Promogram

Alleged Insider Trading of Vistaprint Stock Leads to Indictment

A Massachusetts man obtained private financial data about Vistaprint from a former employee and her husband and then used the illegal insider information to make trades in the firm’s stock that netted him more than $800,000, according a federal indictment. Vistaprint, a web-based seller of customizable business materials and promotional products, is owned by Top 40 distributor Cimpress (asi/162149).

Late last week, Charlie Jinan Chen, 48, was indicted on three counts of securities fraud and one count of making a material false statement. Authorities did not identify the former Vistaprint employee or her husband in the indictment, and have not indicated if the couple will face charges.

According to the criminal charges, the former Vistaprint employee, who resigned in 2015, worked in the company’s financial planning and analysis department. Her duties included preparing and reviewing Vistaprint’s quarterly earnings data before it was public. Nonetheless, between July 2012 and July 2014, Chen obtained Vistaprint’s financials from the couple in advance of the information’s official release. Leveraging his unfair advantage, Chen engaged in “put and call” option trading, correctly predicting how Vistaprint’s stock price would change following earnings announcements, according to the indictment.

“In the final two quarters of 2014, Chen profited more than $800,000 by correctly predicting the direction of the change in the company’s share price following the company’s earnings announcements,” the FBI said in a news release.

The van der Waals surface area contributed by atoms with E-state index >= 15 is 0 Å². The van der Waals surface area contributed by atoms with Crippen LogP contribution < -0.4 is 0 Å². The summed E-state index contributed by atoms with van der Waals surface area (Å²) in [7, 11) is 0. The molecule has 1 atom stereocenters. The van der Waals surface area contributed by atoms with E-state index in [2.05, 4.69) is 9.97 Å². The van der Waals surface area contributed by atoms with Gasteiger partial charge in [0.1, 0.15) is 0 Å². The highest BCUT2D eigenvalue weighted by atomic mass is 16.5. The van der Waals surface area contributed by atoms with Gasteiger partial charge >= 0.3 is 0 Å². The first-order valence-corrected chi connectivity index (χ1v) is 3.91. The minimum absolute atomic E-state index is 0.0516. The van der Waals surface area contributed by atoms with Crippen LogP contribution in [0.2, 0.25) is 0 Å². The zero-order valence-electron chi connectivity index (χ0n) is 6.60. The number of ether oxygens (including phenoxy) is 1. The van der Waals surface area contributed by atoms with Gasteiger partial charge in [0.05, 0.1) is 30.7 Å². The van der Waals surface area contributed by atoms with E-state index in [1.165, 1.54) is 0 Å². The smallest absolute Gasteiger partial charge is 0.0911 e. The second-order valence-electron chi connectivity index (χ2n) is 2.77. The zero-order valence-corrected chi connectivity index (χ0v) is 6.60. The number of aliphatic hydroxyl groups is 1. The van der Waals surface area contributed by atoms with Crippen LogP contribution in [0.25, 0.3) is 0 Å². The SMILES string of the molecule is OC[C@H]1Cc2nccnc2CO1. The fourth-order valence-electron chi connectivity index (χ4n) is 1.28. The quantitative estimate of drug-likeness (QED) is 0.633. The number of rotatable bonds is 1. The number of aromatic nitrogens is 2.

Chen allegedly used a portion of the proceeds of the insider trading scheme to purchase a condominium in Stoneham, MA.

Authorities assert that Chen also lied to federal agents. He allegedly told them he could not remember his option trading on Vistaprint, even though it was the largest position he had taken in any stock and had amassed him $800K in profits in just three months. Chen also claimed that the former Vistaprint employee’s spouse was an acquaintance, rather than a close friend, the FBI said. However, Chen and his family socialized extensively with the other couple, even vacationing together in places like Hawaii and Europe, the indictment stated.

If convicted of a securities fraud charge, Chen faces a potential maximum of 20 years in prison, three years of supervised release and a fine of up to $250,000. The charge of making a materially false statement provides for a sentence of no greater than five years in prison, one year of supervised release and fine of up to $250,000.